It has been nearly two-months since the U.S. Senate sidelined a GMO voluntary labeling bill and there is no sign of a deal in the works, according to Iowa Republican Senator Chuck Grassley. He is unaware of any recent attempt to resurrect voluntary labeling after the bill stalled in the Senate on a procedural vote in March.
“I haven’t heard any talk about it,” he said. “I haven’t heard any suggestions from Roberts that he’s working on anything right now, although he isn’t one to give up. But I think the well has gone dry for ideas.”
The bill by Senate Agriculture Committee Chair Pat Roberts failed to secure even a simple majority on a vote requiring a supermajority, making it exceedingly tough to bring the measure back for consideration without major changes that could further erode GOP support in a bid to pick up votes from Democrats.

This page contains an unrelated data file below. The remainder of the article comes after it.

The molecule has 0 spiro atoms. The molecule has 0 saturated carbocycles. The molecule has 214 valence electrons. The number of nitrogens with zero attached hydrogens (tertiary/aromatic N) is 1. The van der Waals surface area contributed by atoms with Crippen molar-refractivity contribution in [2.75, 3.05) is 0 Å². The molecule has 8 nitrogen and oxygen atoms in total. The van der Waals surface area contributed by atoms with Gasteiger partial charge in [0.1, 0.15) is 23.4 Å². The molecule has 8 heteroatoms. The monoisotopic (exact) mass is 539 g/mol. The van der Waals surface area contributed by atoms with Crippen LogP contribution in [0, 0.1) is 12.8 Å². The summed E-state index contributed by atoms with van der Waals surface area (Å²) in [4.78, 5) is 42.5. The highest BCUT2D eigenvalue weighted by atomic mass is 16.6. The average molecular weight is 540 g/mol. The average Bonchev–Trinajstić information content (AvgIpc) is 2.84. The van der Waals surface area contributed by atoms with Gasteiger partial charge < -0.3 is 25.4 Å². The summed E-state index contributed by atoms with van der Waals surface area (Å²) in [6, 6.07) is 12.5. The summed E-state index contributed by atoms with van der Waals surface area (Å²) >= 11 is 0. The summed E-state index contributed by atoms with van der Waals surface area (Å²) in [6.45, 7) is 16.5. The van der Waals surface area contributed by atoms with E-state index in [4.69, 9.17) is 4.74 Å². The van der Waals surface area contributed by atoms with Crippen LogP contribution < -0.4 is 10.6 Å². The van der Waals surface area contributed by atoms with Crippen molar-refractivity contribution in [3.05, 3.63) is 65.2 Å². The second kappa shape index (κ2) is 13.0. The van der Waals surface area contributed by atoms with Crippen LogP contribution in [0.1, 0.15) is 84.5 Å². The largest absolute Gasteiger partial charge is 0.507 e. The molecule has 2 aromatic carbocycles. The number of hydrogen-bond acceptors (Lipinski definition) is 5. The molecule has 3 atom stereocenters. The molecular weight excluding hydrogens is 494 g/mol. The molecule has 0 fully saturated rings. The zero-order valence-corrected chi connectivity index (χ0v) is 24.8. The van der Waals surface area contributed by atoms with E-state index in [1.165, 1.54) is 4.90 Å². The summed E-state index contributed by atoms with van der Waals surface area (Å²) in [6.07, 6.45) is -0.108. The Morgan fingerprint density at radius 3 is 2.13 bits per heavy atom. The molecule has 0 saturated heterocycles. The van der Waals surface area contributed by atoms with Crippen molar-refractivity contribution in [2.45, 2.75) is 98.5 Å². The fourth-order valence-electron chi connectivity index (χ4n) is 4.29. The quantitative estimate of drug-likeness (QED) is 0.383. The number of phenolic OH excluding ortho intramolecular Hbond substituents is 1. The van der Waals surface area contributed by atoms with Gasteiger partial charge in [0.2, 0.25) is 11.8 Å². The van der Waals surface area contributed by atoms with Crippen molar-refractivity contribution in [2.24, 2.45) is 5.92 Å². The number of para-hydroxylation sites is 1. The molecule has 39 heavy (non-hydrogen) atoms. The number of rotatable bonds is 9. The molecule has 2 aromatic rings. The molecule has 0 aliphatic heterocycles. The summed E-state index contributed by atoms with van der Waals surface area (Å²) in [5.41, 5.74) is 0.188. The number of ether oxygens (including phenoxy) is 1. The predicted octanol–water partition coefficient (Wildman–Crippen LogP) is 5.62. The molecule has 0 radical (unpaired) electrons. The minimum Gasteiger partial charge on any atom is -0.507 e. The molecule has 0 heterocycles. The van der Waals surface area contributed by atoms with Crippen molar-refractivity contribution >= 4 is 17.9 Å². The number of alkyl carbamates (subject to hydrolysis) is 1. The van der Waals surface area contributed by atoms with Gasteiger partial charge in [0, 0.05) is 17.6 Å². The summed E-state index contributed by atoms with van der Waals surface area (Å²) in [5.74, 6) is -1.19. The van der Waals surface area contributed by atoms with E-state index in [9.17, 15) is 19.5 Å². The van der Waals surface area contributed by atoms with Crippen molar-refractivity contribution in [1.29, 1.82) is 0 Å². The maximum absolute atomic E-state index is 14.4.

Most Republicans and farm groups oppose the Democrats’ insistence of a mandatory GMO labeling bill. Grassley claims that without a deal, food makers will be caught in a catch-22 situation among states.
“If Maine and Connecticut and Massachusetts move forward with bills that are a great different than Vermont’s, that may force a realization on people that are against GMO’s that you really can’t expect national food processors and packagers and distributors to distribute a different label in Massachusetts than you would in Connecticut.”
Major food makers, including Kellogg’s, Campbell’s Soup and others, plan to meet the Vermont law that takes effect July first. Several firms are already using generic non-GMO labels. With a narrow legislative calendar in a highly-politicized election year, it seems increasingly unlikely Senate leadership will bring the voluntary bill back up without a new bipartisan approach.